Dan Billen, performing with The Billions

I don’t know what the weather’s like in your neck of the woods, but it’s been insanely hot in Raytown this summer. About the only thing worth doing is watching my son play around in the living room and listening to records. Fortunately for us, a ton of great music has been released in the past few months.

I’m occasionally accosted by dudes who want me to play their music on my show. (As if they’ll see a substantial uptick in albums sold, right??) Usually their music is, at best, mediocre. But when Michael Edwards told me to check out his band, I was blown away. Not because it was the best thing I’ve ever heard or that it was something entirely new. No, the band impressed me with how comfortable it feels with itself and the audience. In this episode, I play a song from Genetic Engines’ new EP, Feed My Mind. Please buy it. It’s only four bucks.

I’m also petitioning discerning music lovers to buy Dan Billen’s new EP, Not Alone. Billen is a long-time friend who played bass in The Billions. Since the band broke up, he has quietly sat by as his brother amassed quite a catalog of indie pop. (Truth be known, he and his wife were trying to get their family started, a focus of many of his songs.) Like his best work in The Billions, Not Alone, boasts diverse styles and honest lyrics. Name your price and buy it.

I’m excited to record another episode. It seems like it’s been forever since my last one. I hope you enjoy. (For some reason, WordPress won’t allow me to stream episodes like I used to, so just use the download link at the bottom.)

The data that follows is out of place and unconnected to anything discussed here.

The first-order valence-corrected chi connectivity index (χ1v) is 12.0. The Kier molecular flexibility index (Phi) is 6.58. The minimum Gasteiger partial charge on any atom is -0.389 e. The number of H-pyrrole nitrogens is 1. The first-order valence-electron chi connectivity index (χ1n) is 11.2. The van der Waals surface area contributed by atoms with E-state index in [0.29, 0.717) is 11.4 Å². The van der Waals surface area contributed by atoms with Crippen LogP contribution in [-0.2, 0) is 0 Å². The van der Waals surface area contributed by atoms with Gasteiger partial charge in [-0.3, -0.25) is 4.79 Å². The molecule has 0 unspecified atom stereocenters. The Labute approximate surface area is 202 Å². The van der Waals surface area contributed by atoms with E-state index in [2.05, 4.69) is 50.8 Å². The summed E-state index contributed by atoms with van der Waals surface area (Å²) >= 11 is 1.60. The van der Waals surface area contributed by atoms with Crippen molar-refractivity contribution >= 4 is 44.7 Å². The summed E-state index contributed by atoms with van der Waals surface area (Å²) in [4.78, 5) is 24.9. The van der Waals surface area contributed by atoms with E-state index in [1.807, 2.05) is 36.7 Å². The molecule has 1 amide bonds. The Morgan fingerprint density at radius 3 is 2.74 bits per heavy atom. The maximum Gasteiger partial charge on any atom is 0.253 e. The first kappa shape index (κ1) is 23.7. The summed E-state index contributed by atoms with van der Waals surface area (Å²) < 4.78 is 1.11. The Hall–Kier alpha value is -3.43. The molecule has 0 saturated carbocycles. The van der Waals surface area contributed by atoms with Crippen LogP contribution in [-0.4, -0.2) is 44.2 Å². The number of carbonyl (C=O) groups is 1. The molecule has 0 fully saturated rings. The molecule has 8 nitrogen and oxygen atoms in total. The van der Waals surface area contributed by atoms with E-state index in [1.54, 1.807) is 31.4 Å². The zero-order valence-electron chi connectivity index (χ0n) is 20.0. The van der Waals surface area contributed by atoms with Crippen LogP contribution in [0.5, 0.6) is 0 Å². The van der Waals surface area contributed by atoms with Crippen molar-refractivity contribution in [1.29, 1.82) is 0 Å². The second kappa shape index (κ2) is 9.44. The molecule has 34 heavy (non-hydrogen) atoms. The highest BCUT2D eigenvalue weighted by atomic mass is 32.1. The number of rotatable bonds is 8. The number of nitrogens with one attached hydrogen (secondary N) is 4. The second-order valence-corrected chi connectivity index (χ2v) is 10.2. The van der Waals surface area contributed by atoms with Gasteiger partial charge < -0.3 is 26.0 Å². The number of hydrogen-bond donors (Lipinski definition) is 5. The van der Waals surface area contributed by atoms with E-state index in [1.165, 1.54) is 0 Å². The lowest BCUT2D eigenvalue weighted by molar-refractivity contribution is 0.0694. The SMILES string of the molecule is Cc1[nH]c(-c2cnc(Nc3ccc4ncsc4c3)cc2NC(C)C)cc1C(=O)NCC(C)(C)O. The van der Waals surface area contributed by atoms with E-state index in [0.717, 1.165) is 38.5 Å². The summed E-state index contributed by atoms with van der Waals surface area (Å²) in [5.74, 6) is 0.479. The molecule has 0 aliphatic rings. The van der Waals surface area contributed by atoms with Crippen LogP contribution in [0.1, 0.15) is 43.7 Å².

1. “Into the Cold” – Genetic Engines (Feed My Mind / independent / 2012)
  2. “When We Come To” – Michael Miller (When We Come To / Shiny Shiny / 2003)
  3. “Flying Backwards” – Doug Gillard (Malamute Jute / Cushion Records / 1998)
  4. “Let a Dreamer Dream” – Dan Billen (Not Alone/ independent / 2012)
  5. “See Right Through Me” – The Bats (Free All the Monsters / Flying Nun / 2011)

Radio Free Raytown – Episode #106 (7/20/12)

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Of CD Wallets and Road Trips

When Katy and I were dating, she in Dayton and I in Raytown, we faced long, monthly drives to see one another. I tried to sell her on this drive by telling her it was only about as long has playing through her 10 favorite CD’s in the car.

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We’re preparing for a trip back to Dayton next week, and I’m packing my CD wallet. I know, it’s 2012 and I should just load up my phone with MP3’s or stream songs from Google Music or something, but the car we’re taking only has a CD player. (I’m not complaining…15 years ago, this would have been a luxury, right?) I think MP3 players have made me lazy, dumping tons of music onto a player with no real intentions of getting to much of it.

I’m not sure I can even articulate what makes a good road trip album. It certainly needs driving beats, and there needs to be some amount of predictability. Nostalgia’s important, too, as my favorite albums make for great road trip albums. (Many of which, I owned on tape and got stuck in the tape deck of a couple different Escorts I had in college for months on end.) But then again, some just tend to be a solid, unflashy album in a band’s catalog. Sometimes I just need an record that will sound good in my particular car at the time. Finally, I take new albums on trips because a 10-hour drive is a great chance to wear in a new one.

Here are a few* that make my list. I’ll let you decide what criteria they meet.

  1. Get Happy!! – Elvis Costello and the Attractions (F-Beat/1980)
  2. Dear Science – TV on the Radio (Interscope/2008)
  3. Red Medicine – Fugazi (Dischord/1995)
  4. Forever Changes – Love (Elektra/1967)